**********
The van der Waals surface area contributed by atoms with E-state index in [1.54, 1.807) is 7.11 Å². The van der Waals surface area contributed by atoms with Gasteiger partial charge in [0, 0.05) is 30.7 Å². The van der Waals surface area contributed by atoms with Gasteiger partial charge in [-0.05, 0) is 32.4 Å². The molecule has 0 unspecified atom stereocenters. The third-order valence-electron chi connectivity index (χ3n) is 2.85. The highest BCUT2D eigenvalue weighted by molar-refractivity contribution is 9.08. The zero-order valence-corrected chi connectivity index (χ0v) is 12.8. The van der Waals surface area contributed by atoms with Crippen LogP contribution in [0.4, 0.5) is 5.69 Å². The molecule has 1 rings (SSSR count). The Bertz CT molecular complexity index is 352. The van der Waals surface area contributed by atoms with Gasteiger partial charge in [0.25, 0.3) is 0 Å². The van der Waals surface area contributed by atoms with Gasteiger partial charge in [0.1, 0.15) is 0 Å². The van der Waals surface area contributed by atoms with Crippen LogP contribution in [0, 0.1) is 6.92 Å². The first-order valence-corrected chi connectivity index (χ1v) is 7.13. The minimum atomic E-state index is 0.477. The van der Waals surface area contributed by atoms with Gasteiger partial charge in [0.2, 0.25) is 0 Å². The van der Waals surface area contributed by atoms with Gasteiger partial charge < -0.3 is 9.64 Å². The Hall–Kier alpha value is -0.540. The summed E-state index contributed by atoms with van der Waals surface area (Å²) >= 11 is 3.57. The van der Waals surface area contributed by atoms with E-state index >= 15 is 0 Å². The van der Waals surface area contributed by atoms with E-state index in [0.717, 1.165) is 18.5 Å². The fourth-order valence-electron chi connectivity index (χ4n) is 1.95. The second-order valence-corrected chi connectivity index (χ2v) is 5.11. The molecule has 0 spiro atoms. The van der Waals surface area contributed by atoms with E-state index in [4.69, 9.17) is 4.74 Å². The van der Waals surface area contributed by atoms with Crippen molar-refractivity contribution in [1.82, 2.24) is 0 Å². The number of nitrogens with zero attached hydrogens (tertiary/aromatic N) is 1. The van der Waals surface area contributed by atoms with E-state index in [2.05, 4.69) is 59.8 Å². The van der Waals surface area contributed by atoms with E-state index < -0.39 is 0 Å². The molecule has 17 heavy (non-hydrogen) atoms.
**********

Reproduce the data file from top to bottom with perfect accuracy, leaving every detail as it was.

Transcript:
The van der Waals surface area contributed by atoms with E-state index in [1.54, 1.807) is 7.11 Å². The van der Waals surface area contributed by atoms with Gasteiger partial charge in [0, 0.05) is 30.7 Å². The van der Waals surface area contributed by atoms with Gasteiger partial charge in [-0.05, 0) is 32.4 Å². The molecule has 0 unspecified atom stereocenters. The third-order valence-electron chi connectivity index (χ3n) is 2.85. The highest BCUT2D eigenvalue weighted by molar-refractivity contribution is 9.08. The zero-order valence-corrected chi connectivity index (χ0v) is 12.8. The van der Waals surface area contributed by atoms with Crippen LogP contribution in [0.4, 0.5) is 5.69 Å². The molecule has 1 rings (SSSR count). The Bertz CT molecular complexity index is 352. The van der Waals surface area contributed by atoms with Gasteiger partial charge in [0.25, 0.3) is 0 Å². The van der Waals surface area contributed by atoms with Gasteiger partial charge in [0.1, 0.15) is 0 Å². The van der Waals surface area contributed by atoms with Crippen LogP contribution in [0, 0.1) is 6.92 Å². The first-order valence-corrected chi connectivity index (χ1v) is 7.13. The minimum atomic E-state index is 0.477. The van der Waals surface area contributed by atoms with Gasteiger partial charge in [0.2, 0.25) is 0 Å². The van der Waals surface area contributed by atoms with Gasteiger partial charge < -0.3 is 9.64 Å². The Hall–Kier alpha value is -0.540. The summed E-state index contributed by atoms with van der Waals surface area (Å²) >= 11 is 3.57. The van der Waals surface area contributed by atoms with E-state index >= 15 is 0 Å². The van der Waals surface area contributed by atoms with E-state index in [0.717, 1.165) is 18.5 Å². The fourth-order valence-electron chi connectivity index (χ4n) is 1.95. The second-order valence-corrected chi connectivity index (χ2v) is 5.11. The molecule has 0 spiro atoms. The van der Waals surface area contributed by atoms with E-state index in [4.69, 9.17) is 4.74 Å². The van der Waals surface area contributed by atoms with Crippen molar-refractivity contribution in [1.82, 2.24) is 0 Å². The number of nitrogens with zero attached hydrogens (tertiary/aromatic N) is 1. The van der Waals surface area contributed by atoms with E-state index in [2.05, 4.69) is 59.8 Å². The van der Waals surface area contributed by atoms with E-state index < -0.39 is 0 Å². The molecule has 17 heavy (non-hydrogen) atoms.